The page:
Abstract:Crop losses to the damaging effects of tropospheric ozone in the United States are estimated to cost $1-3 billion annually. One of the world’s most important oilseed crops, soybean (Glycine max [L.] Merr.), is particularly sensitive to O3 with current estimated losses of 8.5-14% depending on genotype and environmental conditions. Zea mays (maize) is the most important food crop globally in terms of production, and has previously been classified as moderately sensitive to O3. In the United States, soybeans and maize are commonly grown in a crop rotation with each other. The Midwestern United States “Corn Belt” produces 38%% of the world’s maize and 34%% of the world’s soybean crops (USDA FAS), and currently experiences O3 concentrations that are high enough to negatively impact yields. In my dissertation research I approached the problem of crop loss to O3 in three ways. Since soybean sensitivity to O3 has already been demonstrated I first tested the hypothesis that there is cultivar variation in the antioxidant, photosynthetic, and yield responses of soybean to growth at ambient and double ambient [O3] under field conditions. Ten cultivars of soybean were grown at elevated [O3] from germination through maturity at a fully open-air agricultural field location in the Soybean Free Air Concentration Enrichment (SoyFACE) facility in 2007, and six of those were grown again in 2008. In order to determine what parameters could be used to predict the sensitivity of seed yield to elevated [O3], photosynthetic gas exchange, fluorescence, chlorophyll content, antioxidant capacity, and leaf area index were monitored. Doubling the [O3] over ambient in those years decreased soybean yields by an average of 17%, with a range of 8-37% depending on cultivar and year. Chlorophyll content and photosynthetic parameters were positively correlated with seed yield, while antioxidant capacity was negatively correlated with photosynthesis and seed yield, suggesting a possible shift in the carbon balance between antioxidant metabolism and carbon gain. Exposure-response curves derived from these results indicate that breeding has not inadvertently selected for O3 tolerance. While I calculated an exposure response of different genotypes to O3 from different years of treatment at SoyFACE, variation in temperature, moisture availability and planting date could potentially interact with O3 to alter the response of soybean to the pollutant. Therefore, the experiments present in Chapter 3 are for soybean exposed to nine different concentrations of [O3] (38 ppb to 120 ppb) in each of two growing seasons, in order to measure the physiological and agronomic O3 dose response. All genotypes responded similarly with O3 exposure causing a linear decrease in leaf area, light absorption, specific leaf mass, primary metabolites, seed yield, and harvest index, while antioxidant capacity linearly increased. Although the two growing seasons experienced different temperature and rainfall patterns, there was a robust linear seed yield decrease of 37-39 kg ha-1 per ppb of cumulative O3 exposure over 40 ppb (AOT40). The existence of immediate effects of O3 exposure on photosynthesis, stomatal conductance, and photosynthetic transcript abundance before and after initiation and termination of fumigation of O3 fumigation were concurrently assessed, but there was no evidence of an instantaneous photosynthetic response. Growing season-long O3 exposure, however, negatively impacted the ability of the soybean canopy to intercept radiation, the efficiency of photosynthesis, and harvest index, suggesting that there are multiple targets for improving soybean responses to this damaging air pollutant. To further explore the exposure-response of soybean, and to better understand how it is affecting yields in the Midwest United States, a region which produces nearly 40% of the world’s soybean and ~36% of maize crops, the study in Chapter 4 approached yield responses on a larger scale, using time series modeling to determine the O3 response of soybean and maize. Time series models are commonly used to predict the potential effects of climate change on crop yields on a large scale, in an agronomic setting, over many years and growing conditions using historical observations of seed yield and measurements of weather. In this study temperature and O3 were negatively correlated with soybean and maize yield, while water availability was positively correlated. Accounting for the colinearity in weather variables, O3 significantly decreased maize yield by 163 kg ha-1 and soybean yields by 55 kg ha-1 for every 1 ppm h increase in AOT40 over the growing season. In this dissertation I demonstrate significant intraspecific variability of soybean yield response to doubled ambient [O3], correlate the yield response to physiological and biochemical parameters measured late in the growing season, and discuss potential ways to screen germplasm for tolerance to O3. I then develop an O3 exposure-response for soybean, and estimate a loss of 37-39 kg ha-1 per ppm h AOT40 for field-grown soybean. I quantitatively parse the yield loss into decreases in the efficiencies of light interception, solar energy conversion into biomass, and partitioning efficiency, further supporting the conclusion that there are multiple opportunities for selection of soybean tolerance to this harmful pollutant. Finally, I utilize historical yield, O3, and meteorological data to show that the five greatest soybean and maize producing states are currently suffering significant yield losses due to O3 air pollution at a rate of 55 kg ha-1 for soybean and 163 kg ha-1 for maize per ppm h over AOT40. These effects of O3 estimated from data collected over the last quarter century underscore the importance of including an O3 exposure term in statistical models of crop and ecosystem responses to global climate change. They further suggest that developing O3 tolerance in maize, as well as soybean, should be a target for improving current and future crop production.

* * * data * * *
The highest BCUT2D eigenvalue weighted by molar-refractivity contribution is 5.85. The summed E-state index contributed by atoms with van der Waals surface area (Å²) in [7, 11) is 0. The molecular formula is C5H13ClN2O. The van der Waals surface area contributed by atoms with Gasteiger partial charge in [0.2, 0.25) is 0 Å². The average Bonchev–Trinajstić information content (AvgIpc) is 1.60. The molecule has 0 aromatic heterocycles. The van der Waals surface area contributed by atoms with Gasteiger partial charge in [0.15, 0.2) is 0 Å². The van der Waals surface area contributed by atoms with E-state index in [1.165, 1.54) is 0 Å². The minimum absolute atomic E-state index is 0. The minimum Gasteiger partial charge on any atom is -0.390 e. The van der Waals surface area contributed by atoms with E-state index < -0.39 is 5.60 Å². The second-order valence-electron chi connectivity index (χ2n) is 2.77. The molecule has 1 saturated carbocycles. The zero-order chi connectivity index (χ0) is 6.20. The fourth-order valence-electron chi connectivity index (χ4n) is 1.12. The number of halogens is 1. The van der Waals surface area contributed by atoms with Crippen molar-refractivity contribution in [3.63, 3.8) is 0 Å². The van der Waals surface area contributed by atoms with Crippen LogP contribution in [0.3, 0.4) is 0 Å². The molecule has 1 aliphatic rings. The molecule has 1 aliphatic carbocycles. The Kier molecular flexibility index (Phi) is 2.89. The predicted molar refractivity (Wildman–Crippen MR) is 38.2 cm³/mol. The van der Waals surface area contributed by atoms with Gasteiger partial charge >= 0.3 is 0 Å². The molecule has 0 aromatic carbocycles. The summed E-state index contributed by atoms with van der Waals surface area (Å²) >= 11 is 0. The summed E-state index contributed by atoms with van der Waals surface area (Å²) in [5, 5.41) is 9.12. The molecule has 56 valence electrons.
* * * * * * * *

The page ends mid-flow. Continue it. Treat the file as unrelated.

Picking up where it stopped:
Issue Date:2013-02-03
Rights Information:Copyright 2012 Amy Betzelberger
Date Available in IDEALS:2013-02-03
Date Deposited:2012-12